Maybe next year: TAU's Aharonov misses out on Nobel
Maybe next year TAUs A
By JUDY SIEGEL , AP
Tel Aviv University theoretical physicist Prof. Yakir Aharonov did not receive the Nobel Prize for Physics on Tuesday, leaving Israelis disappointed.
Instead, the prize will be shared by three US citizens who created the technology behind digital photography and helped link the world through fiber-optic networks.
Aharonov, who was born in Haifa 77 years ago and was considered by experts to be among the leading candidates, told The Jerusalem Post hours after the announcement from the Royal Swedish Academy of Sciences that "maybe next year" he would receive it.
Asked whether, besides merit, a public relations campaign was needed to promote a scientist's candidacy, the pioneer in quantum mechanics said it would have helped, and that TAU could have launched a campaign on his behalf.
Asked whether he thought the Technion-Israel Institute of Technology did so when its Prof. Avram Hershko and Prof. Aaron Ciechanover won the Nobel Prize in Chemistry five years ago, Aharonov said he believed that it had initiated "some campaign."
Prof. Charles K. Kao, who is of Chinese origin and holds British as well as US citizenship, was cited for his breakthrough involving the transmission of light in fiber optics, while Prof. Willard S. Boyle (who is also a Canadian) and Prof. George E. Smith were honored for inventing an imaging semiconductor circuit known as the CCD sensor.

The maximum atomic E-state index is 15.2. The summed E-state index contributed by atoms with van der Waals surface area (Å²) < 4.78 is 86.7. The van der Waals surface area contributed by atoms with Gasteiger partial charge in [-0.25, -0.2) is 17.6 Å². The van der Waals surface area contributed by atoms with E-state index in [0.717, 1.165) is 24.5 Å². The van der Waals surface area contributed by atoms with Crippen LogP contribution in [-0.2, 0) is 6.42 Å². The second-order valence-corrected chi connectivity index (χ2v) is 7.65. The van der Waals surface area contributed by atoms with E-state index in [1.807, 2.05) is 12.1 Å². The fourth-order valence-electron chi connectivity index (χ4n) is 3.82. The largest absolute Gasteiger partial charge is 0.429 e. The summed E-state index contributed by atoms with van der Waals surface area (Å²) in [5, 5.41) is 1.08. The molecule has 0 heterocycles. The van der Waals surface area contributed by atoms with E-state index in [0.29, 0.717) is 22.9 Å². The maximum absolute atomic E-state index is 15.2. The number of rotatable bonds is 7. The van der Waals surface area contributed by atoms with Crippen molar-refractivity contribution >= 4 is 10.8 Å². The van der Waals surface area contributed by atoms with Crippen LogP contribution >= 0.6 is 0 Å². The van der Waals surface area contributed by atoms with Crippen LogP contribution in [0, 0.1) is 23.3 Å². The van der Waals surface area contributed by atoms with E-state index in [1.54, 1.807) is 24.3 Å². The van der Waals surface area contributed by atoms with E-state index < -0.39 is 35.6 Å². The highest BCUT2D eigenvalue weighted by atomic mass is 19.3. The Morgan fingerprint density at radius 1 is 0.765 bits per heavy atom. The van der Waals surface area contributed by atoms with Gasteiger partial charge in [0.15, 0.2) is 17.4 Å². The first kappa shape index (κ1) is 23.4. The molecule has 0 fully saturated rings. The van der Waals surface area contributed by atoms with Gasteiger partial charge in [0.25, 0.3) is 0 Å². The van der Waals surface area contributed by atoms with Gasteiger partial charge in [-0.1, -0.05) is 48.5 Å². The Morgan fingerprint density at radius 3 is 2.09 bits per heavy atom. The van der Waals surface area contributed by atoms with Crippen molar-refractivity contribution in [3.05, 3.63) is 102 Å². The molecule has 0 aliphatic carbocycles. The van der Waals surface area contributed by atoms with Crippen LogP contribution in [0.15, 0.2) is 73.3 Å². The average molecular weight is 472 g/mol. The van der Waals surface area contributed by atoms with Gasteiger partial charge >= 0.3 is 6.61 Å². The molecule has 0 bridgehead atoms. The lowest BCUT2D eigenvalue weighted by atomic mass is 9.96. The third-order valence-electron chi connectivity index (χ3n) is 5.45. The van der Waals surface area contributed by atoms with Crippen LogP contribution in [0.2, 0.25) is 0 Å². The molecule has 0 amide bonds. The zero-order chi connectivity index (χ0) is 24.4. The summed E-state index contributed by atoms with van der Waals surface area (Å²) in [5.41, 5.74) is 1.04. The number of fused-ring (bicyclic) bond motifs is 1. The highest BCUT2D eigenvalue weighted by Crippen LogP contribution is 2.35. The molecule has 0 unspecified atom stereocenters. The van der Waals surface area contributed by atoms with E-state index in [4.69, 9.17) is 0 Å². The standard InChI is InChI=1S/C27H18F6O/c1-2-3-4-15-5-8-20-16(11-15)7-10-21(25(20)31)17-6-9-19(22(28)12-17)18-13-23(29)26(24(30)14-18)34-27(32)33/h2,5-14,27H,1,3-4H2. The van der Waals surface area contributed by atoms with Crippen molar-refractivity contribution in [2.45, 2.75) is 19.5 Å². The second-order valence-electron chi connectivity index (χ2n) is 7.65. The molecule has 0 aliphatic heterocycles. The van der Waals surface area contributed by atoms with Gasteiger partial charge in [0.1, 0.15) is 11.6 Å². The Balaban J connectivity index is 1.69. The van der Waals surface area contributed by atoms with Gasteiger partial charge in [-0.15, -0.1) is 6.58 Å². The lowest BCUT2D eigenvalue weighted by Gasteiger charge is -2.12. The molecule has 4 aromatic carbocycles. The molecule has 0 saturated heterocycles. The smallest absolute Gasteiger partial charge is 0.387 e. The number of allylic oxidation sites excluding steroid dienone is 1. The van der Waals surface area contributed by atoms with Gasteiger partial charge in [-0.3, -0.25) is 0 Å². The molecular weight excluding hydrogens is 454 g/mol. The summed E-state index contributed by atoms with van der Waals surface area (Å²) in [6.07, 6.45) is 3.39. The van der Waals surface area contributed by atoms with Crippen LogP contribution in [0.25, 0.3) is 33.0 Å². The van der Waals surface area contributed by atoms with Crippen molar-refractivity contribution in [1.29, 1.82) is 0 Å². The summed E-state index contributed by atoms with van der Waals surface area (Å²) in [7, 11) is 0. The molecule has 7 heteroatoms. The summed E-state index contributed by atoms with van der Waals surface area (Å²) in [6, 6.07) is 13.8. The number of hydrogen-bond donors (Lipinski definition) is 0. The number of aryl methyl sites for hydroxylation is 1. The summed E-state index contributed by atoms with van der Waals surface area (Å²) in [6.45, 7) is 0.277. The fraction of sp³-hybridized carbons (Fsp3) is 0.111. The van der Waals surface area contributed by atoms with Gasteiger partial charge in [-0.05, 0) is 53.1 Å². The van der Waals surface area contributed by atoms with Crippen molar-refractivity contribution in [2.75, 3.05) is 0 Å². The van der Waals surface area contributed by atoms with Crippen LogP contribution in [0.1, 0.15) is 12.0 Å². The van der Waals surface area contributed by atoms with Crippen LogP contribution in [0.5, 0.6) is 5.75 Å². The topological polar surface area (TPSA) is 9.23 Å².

The award's $1.4 million purse will be split unevenly among the three, with Kao taking half and Boyle and Smith sharing the rest. The laureates will also receive a diploma and an invitation to the prize ceremonies in Stockholm on December 10.
Kao, who was born in Shanghai and lives in Britain, was cited for his 1966 discovery of how to transmit light over long distances via fiber-optic cables, which became the backbone of modern communication networks that carry phone calls and high-speed Internet data around the globe.
Boyle and Smith worked together to invent the charged-coupled device, or CCD, the eye of the digital camera, which is found in everything from the cheapest point-and-shoot to high-speed, delicate surgical instruments.
In its citation, the academy said that Boyle and Smith "invented the first successful imaging technology using a digital sensor. The CCD technology makes use of the photoelectric effect, as theorized by Albert Einstein and for which he was awarded the same Nobel Prize in 1921."
The two men, working at Bell Labs in New Jersey, designed an image sensor that could transform light into a large number of image points, or pixels, in a short time.
Israel's last Nobel win was that of Prof. Robert Aumann, for economics, in 2005. Israel has had eight Nobel laureates; the first was S.Y. Agnon, who won his literature prize in 1966.
Aharonov is a professor emeritus at TAU and a professor of theoretical physics at Chapman University in California and the University of South Carolina.
Exactly 50 years ago, he and the late US-British Prof. David Bohm proposed the Aharonov-Bohm Effect and the related Berry Phase (with Prof. Michael Berry of the University of Bristol in the UK).
The effect clearly shows that in quantum theory, the essence of electromagnetic forces is significantly different from the way in which they function in classical physics.
Aharonov will still be honored next week at TAU by a scientific conference to be attended by leading scientists from around the world, including Prof. David Gross, a 2004 Nobel Prize laureate in physics at the University of California at Santa Barbara.
Aharonov has previously received Israel's Weizmann Prize, Rothschild Award, the Israel Prize and Wolf Foundation Prize.
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